Items filtered by date: July 2020
In the hope that there not be a reoccurrence of empty streets devoid of the joy of laughing children.
In the hope that there not be a reoccurrence of covered faces making people around us hardly recognizable.
In the hope that there not be a reoccurrence of the scent of chloride in homes, businesses, bars and public places.
In the hope that there not be a reoccurrence of greetings at a distance devoid of meaning, that say from afar, “We are no longer visiting.”
In the hope that there not be a reoccurrence of the tired faces of doctors and nurses, cleaners and so many good people who work in silence – the researchers.
In the hope that there be daily applauding of the Corona on the way out when we will once again be brothers.
In the hope that Covid disappear leaving in its wake the usual greetings restored with their full meaning of meeting and hugging!!
In the hope that we can appreciate our magnificent creation, gift of God to all humanity, to be shared in peace and fraternity.
How will we transition from nightmare to dream? When grudges, falsehood and treachery dissipate and our Corona virus takes on the name LOVE.
Réjeanne Allard paid tribute to the leader of the group of the Volunteers of
La Tuque, Quebec, for its 25 years of loyalty.
Who is this person in charge of this group of Volunteers?
It’s none other than Lise Defoy.
She is a person with a missionary heart, gifted with caring and kindness.
Over many years she was for her students a warm and welcoming educator with a compassionate heart.
She is a woman of heart; service is another of her strengths.
She is the mother of Mélanie and Maude.
She joined the group of Volunteers in 1994.
She brought her positive spirit to the group and, in 1996, became part of the animation team
with Suzelle Doucet and Francine Durand.
As they were convinced of the seriousness of spirituality, they invited other people to join the group.
For them, sharing the 5 life attitudes through their everyday life is a priority, thus, they live the mission
of the Volunteers which is:
"To live the love of Christ everywhere in the present moment."
In light of such dedication over all these years, Lise, with her current collaborators,
Nicole Picard and Denise Binette, has prepared this celebration of thanksgiving.
Now it's with the whole team that we sing:
How beautiful are your works
How great are your works
Lord, Lord, you fill us with joy!
I didn’t want to live in a group with a predetermined agenda, a habit and regulations. When I learned of the secular institute of the Oblates I understood that I could live my commitment to follow Jesus while evolving in my existing milieu, exercising my profession and maintaining my relationships with family and friends. What influenced me to choose the Oblate Institute was the objective at the time: Live and witness the charity of Christ. I have always felt a strong call to universal Love. The secular nature of the Institute suited me. So I became involved and have no regrets!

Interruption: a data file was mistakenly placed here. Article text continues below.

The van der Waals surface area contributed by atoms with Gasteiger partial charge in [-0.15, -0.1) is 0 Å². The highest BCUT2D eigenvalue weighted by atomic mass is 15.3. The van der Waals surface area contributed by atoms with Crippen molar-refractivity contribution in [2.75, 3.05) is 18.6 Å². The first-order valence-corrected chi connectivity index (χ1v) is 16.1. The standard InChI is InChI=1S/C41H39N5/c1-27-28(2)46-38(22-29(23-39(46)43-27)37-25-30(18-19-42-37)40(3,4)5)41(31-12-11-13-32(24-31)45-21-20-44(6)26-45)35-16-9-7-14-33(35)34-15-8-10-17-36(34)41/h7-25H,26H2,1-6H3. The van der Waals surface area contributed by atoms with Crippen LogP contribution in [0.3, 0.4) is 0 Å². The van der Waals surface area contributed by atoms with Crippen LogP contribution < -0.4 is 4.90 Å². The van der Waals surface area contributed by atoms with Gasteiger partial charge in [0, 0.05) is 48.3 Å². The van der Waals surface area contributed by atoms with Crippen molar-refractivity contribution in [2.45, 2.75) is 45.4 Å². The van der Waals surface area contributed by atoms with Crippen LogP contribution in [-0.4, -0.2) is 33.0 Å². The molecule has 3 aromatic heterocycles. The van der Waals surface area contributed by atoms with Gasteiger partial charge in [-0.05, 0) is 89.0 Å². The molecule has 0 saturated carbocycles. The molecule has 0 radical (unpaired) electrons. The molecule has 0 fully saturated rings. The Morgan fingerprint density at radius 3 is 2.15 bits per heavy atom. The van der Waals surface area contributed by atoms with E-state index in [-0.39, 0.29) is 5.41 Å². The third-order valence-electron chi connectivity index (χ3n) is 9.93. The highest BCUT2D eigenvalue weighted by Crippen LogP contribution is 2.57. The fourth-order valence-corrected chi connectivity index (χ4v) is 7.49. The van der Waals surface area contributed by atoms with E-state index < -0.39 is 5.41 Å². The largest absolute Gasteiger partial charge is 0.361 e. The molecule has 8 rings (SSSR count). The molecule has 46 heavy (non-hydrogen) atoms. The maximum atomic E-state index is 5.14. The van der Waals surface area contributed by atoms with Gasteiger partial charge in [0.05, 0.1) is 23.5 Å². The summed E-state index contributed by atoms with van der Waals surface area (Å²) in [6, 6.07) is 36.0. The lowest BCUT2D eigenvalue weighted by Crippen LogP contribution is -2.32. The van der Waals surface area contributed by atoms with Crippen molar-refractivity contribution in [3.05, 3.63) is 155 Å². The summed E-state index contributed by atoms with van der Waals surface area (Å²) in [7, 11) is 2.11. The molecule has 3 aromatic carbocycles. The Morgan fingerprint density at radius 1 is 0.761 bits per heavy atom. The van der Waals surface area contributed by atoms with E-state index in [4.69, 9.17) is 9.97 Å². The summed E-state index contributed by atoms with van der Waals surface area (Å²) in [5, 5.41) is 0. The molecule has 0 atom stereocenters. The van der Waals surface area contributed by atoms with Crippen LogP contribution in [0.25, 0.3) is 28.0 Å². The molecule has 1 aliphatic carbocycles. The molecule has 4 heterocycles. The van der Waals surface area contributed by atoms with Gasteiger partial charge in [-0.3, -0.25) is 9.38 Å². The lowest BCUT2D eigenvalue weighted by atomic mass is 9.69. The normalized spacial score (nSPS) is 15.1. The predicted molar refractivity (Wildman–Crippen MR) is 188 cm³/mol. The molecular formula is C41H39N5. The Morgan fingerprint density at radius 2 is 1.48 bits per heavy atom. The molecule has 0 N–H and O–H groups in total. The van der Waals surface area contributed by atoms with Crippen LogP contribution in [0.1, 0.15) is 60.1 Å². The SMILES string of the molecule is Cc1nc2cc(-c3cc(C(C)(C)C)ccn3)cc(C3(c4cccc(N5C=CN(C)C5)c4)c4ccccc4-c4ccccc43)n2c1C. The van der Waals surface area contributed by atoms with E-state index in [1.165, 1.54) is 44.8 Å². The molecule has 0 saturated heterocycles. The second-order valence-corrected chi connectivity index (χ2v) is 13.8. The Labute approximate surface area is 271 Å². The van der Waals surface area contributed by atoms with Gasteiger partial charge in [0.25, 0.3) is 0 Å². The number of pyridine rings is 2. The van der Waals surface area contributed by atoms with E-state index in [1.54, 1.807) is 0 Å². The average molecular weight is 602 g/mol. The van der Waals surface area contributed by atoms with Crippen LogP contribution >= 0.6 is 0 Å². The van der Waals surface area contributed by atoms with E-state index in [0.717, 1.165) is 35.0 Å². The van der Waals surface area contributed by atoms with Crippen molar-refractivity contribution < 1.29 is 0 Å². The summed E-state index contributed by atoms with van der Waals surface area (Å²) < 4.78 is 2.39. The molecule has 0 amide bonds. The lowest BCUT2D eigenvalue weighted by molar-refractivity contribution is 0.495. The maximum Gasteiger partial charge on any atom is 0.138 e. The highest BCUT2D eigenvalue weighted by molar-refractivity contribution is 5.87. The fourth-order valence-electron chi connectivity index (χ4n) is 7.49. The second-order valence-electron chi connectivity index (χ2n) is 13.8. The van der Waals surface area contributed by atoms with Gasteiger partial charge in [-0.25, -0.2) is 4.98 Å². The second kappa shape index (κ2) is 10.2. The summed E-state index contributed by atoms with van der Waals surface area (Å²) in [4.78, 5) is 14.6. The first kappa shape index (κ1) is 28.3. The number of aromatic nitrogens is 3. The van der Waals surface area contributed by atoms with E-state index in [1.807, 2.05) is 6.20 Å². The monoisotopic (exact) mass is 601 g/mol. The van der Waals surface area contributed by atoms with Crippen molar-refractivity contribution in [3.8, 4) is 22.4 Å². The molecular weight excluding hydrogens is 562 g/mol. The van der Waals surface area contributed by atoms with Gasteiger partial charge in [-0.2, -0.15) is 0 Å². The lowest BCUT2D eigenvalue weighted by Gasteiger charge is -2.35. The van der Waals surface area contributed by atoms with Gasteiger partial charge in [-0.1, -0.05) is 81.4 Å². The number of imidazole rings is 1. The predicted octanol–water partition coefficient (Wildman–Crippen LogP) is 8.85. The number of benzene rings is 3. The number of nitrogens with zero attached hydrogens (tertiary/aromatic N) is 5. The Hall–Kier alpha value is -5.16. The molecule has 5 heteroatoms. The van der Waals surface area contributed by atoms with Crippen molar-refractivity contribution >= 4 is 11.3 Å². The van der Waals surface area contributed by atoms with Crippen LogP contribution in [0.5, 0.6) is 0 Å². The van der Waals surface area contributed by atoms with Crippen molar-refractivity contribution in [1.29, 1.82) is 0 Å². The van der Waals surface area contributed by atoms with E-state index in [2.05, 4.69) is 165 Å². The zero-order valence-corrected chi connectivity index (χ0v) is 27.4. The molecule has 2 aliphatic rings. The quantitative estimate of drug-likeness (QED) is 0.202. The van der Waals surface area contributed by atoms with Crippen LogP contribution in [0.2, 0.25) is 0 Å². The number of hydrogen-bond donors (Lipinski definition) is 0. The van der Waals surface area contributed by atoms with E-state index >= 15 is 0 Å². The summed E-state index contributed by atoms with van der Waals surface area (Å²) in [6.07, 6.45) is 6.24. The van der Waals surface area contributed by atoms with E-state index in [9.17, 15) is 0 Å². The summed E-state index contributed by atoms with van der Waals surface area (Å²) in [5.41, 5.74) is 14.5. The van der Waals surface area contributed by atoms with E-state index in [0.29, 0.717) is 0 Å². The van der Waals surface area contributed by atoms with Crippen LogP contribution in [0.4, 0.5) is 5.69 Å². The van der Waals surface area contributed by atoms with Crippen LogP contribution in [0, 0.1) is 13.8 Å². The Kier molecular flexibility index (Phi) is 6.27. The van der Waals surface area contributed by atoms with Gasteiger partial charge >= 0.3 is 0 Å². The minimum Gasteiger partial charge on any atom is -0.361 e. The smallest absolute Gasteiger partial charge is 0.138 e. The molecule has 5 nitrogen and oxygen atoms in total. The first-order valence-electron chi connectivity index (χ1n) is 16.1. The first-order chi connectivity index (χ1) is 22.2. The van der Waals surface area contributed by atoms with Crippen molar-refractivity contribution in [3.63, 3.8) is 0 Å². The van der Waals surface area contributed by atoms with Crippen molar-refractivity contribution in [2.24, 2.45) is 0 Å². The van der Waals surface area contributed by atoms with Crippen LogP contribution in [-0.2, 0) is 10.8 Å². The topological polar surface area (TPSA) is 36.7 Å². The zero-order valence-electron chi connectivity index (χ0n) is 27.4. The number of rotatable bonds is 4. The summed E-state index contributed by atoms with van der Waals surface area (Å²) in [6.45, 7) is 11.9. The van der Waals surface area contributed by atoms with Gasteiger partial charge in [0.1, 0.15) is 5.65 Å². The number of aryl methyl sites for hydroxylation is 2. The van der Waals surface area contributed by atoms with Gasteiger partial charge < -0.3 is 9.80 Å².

I live my mission every day through my relationship with God and others.
I understand that whether my relationship with others is good or not depends on my relationship with God because He is the source of all truth, all goodness and all beauty.
As a member of a Secular Institute living in the midst of the worldlike all laypeople,I fulfill the duties of a consecrated person present and working with everyone in the environment where, for me,God is first and always at the forefront. I live His presence in union with Him through the Eucharist, the Liturgy of the Hours, meditation, the review of the day and the sacraments I receive. I ask Mary to offer my person to the Lord so that He can use me as He wills.
I also asked her to intercede for God's grace for me and to help me live according to God’s as she did.
Before I go to work or meet and interact with others, I always ask God to accompany me and enlighten me in discerningthe right things to do to help others and to honor Him.
In addition to my group activities, I have responsibilities as an assigned directress and asformator for my companions.
For the past 10 years and to the present time:
• I am involved with a group of Volunteers of God; we meet every month and share about how the members have lived